University of Michigan Health System. "Mammography has led to fewer late-stage breast cancers." ScienceDaily. www.sciencedaily.com/releases/2014/06/140610112347.htm (accessed November 26, 2014).

Share This


More From ScienceDaily



More Health & Medicine News

Wednesday, November 26, 2014

Featured Research

from universities, journals, and other organizations


Featured Videos

from AP, Reuters, AFP, and other news services

From Popcorn To Vending Snacks: FDA Ups Calorie Count Rules

From Popcorn To Vending Snacks: FDA Ups Calorie Count Rules

Newsy (Nov. 25, 2014) — The US FDA is announcing new calorie rules on Tuesday that will require everywhere from theaters to vending machines to include calorie counts. Video provided by Newsy
Powered by NewsLook.com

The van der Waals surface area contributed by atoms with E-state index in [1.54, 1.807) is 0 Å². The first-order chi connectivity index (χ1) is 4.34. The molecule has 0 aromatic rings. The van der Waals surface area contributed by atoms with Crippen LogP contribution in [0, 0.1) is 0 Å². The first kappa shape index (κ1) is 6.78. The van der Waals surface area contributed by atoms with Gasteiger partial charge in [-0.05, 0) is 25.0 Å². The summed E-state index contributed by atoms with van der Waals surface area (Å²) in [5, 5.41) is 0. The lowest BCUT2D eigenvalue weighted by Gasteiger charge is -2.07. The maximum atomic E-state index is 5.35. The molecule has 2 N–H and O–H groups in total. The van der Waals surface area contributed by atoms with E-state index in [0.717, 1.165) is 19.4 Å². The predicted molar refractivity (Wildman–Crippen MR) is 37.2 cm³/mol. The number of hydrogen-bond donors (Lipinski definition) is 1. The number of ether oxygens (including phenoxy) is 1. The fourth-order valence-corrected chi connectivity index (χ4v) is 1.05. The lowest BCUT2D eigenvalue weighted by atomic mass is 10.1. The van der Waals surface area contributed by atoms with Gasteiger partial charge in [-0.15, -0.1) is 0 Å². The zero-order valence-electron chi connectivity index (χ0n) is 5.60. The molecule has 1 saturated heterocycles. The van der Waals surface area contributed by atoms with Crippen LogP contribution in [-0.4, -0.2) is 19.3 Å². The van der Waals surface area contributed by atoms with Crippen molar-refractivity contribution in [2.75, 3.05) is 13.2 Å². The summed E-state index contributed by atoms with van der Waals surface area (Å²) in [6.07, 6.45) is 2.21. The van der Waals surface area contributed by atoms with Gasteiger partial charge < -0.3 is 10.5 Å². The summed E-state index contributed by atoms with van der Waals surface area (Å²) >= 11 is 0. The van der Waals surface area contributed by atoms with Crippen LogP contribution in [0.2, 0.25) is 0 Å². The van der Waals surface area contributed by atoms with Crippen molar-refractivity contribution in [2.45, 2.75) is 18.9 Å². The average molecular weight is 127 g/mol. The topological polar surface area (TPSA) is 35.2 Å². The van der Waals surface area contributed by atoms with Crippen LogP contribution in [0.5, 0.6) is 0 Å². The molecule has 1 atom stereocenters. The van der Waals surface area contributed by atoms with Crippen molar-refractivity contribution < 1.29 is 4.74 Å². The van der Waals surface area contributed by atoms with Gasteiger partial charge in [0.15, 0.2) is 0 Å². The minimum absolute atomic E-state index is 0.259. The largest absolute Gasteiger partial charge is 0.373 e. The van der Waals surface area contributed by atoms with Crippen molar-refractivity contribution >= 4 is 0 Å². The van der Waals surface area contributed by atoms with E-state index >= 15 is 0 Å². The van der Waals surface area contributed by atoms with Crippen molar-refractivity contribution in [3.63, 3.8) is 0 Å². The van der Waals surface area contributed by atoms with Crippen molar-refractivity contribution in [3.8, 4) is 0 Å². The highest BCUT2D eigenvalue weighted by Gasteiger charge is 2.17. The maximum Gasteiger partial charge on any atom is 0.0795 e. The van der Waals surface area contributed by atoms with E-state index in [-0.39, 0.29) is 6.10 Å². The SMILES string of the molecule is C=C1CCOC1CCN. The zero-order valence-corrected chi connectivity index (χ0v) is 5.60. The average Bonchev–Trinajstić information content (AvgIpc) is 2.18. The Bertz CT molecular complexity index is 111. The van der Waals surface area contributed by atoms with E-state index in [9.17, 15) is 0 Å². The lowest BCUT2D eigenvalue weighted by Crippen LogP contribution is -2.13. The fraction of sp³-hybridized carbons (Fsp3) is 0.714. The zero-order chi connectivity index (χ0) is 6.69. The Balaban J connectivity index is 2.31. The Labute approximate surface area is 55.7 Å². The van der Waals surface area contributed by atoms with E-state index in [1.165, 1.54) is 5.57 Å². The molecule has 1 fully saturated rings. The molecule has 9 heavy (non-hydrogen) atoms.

Daily Serving Of Yogurt Could Reduce Risk Of Type 2 Diabetes

Daily Serving Of Yogurt Could Reduce Risk Of Type 2 Diabetes

Newsy (Nov. 25, 2014) — Need another reason to eat yogurt every day? Researchers now say it could reduce a person's risk of developing type 2 diabetes. Video provided by Newsy
Powered by NewsLook.com
Madagascar Working to Contain Plague Outbreak

Madagascar Working to Contain Plague Outbreak

AFP (Nov. 24, 2014) — Madagascar said Monday it is trying to contain an outbreak of plague -- similar to the Black Death that swept Medieval Europe -- that has killed 40 people and is spreading to the capital Antananarivo. Duration: 00:42 Video provided by AFP
Powered by NewsLook.com
Are Female Bosses More Likely To Be Depressed?